Canto: Which is why reality checks are in order. Take the ‘land of opportunity’ rhetoric. What this refers to is social mobility. Anyone has the chance to be anything. But there are surely ways to measure social mobility, which are more or less objective.

Jacinta: Certainly more objective than just making the claim. And it’s interesting, we’ve looked at a few national surveys, based on various criteria, and I can’t recall the USA ever coming in the top ten in any of them. Usually it’s well down the list.

Canto: So it’s time to revisit those surveys. First the OECD survey that was posted on in the past, its better life index. The Organisation of Economic Co-operation and Development (OECD)…

Jacinta: Such a positive, feel-good internationalist title.

Canto: Isn’t it? It was founded in 1948, another of those positives to come out of the negativity of warfare. It’s headquartered in Paris, it has 35 member countries and its purpose is pretty well self-explanatory.

Jacinta: Yes, but while its focus is obviously on economics, primarily, the better life index is a kind of side project, which is almost saying ‘money ain’t everything’, there are all these other factors as well as the economic, to consider when striving for a better life, and a better country.

Canto: Yes they consider 11 factors in all: housing, income, jobs, community, education, environment, civic engagement, health, life satisfaction, safety, and work-life balance. People can give different weightings to these factors, and on their website they allow you to change the weightings so that you’ll come up with a different top ten or twenty of the 35 participating countries.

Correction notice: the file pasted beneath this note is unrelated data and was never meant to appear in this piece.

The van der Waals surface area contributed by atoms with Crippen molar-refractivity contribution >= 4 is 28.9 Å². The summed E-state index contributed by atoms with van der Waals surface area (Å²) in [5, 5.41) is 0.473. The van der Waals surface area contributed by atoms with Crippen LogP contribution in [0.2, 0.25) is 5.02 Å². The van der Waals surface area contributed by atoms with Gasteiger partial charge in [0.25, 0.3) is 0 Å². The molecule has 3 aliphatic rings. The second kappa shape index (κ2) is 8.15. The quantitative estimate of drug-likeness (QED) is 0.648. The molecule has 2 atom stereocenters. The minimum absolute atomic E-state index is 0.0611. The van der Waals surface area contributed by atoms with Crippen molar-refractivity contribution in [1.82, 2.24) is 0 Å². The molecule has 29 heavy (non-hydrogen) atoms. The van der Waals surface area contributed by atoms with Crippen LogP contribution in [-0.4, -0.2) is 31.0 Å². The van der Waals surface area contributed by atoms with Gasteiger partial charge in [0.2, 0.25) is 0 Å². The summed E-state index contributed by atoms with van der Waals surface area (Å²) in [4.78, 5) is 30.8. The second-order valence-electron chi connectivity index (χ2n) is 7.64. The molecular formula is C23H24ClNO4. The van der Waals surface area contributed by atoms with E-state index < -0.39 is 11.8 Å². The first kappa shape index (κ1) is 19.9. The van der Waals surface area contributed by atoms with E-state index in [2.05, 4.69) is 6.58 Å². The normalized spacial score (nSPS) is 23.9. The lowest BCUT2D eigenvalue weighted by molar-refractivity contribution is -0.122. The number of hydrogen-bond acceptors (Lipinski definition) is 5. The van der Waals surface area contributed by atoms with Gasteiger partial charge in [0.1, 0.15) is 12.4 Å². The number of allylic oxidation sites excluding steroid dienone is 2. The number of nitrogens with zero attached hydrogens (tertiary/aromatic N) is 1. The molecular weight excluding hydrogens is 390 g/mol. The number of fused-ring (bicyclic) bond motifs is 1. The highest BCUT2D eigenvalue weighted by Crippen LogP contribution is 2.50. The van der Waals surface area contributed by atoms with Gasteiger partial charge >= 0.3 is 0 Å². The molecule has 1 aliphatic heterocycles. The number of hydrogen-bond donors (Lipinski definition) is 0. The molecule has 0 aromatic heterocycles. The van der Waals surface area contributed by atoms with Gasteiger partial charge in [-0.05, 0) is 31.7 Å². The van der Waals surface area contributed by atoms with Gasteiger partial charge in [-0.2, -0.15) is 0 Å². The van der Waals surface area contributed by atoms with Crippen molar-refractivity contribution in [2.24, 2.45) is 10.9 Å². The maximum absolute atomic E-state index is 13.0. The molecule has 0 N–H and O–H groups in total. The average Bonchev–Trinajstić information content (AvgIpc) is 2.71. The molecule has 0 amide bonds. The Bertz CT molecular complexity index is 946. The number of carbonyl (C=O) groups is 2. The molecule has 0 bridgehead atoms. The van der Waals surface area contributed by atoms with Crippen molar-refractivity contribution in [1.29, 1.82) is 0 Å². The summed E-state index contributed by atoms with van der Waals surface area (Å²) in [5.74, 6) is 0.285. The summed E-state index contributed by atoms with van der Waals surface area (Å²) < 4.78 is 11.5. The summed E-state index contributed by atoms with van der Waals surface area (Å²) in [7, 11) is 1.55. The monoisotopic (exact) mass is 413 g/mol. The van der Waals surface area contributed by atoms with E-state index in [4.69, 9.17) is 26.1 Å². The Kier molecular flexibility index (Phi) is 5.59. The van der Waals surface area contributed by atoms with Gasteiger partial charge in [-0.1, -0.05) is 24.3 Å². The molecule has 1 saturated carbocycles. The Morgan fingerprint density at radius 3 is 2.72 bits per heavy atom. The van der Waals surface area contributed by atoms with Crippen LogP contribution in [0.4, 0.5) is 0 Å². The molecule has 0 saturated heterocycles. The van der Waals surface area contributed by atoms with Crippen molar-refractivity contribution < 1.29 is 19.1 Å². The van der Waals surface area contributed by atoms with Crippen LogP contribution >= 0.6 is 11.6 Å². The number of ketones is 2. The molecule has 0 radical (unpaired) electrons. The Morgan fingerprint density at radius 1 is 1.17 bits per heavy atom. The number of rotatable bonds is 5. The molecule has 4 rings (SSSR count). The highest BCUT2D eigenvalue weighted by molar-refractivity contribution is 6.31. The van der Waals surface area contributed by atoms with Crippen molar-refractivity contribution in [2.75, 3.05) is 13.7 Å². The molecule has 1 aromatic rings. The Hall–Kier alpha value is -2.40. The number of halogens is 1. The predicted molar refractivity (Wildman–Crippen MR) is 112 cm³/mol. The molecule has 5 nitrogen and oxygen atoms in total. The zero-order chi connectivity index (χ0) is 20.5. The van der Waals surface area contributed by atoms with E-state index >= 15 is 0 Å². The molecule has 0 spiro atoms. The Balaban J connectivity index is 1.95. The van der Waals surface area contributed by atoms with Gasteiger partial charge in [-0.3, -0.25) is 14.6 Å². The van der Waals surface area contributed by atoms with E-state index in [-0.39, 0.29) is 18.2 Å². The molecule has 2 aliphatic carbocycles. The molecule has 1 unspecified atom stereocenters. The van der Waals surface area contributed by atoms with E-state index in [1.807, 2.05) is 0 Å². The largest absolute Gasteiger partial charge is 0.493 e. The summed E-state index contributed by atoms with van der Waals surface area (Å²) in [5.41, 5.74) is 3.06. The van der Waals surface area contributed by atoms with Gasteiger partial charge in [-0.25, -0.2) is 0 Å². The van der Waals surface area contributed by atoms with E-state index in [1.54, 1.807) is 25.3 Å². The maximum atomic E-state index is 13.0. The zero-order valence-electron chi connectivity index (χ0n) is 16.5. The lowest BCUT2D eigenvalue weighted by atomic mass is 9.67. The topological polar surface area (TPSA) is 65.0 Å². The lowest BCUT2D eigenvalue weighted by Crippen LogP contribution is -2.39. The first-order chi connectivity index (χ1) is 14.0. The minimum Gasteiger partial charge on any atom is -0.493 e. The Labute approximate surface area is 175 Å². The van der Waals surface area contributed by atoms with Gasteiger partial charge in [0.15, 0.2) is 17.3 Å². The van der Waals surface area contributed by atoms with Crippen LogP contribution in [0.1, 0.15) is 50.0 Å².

Jacinta: But according to the weightings they favour, the USA comes a fairly creditable ninth behind Norway, Australia, Denmark, Switzerland, Canada, Sweden, New Zealand and Finland, in that order. But since we’re in Australia we can surely permit ourselves some eye-rolling at your standard Yank jingoism.

Canto: Surely but of course many will say that these ‘objective’ assessment criteria are highly suspect, and possibly anti-American.

Jacinta: Naturally, and we haven’t the resources or the time to evaluate them, so instead we’ll look at a number of these surveys with the assumption that they’re not all anti-American, to see how our chauvinistic allies fare. But it’s interesting that the OECD survey doesn’t highly rate any of the non-Scandinavian European counties. A Scandinavian bias perhaps?

Canto: Well here’s another rather different international survey, which looks instead at cities.

Jacinta: Very relevant considering the world’s rapid urbanisation shift.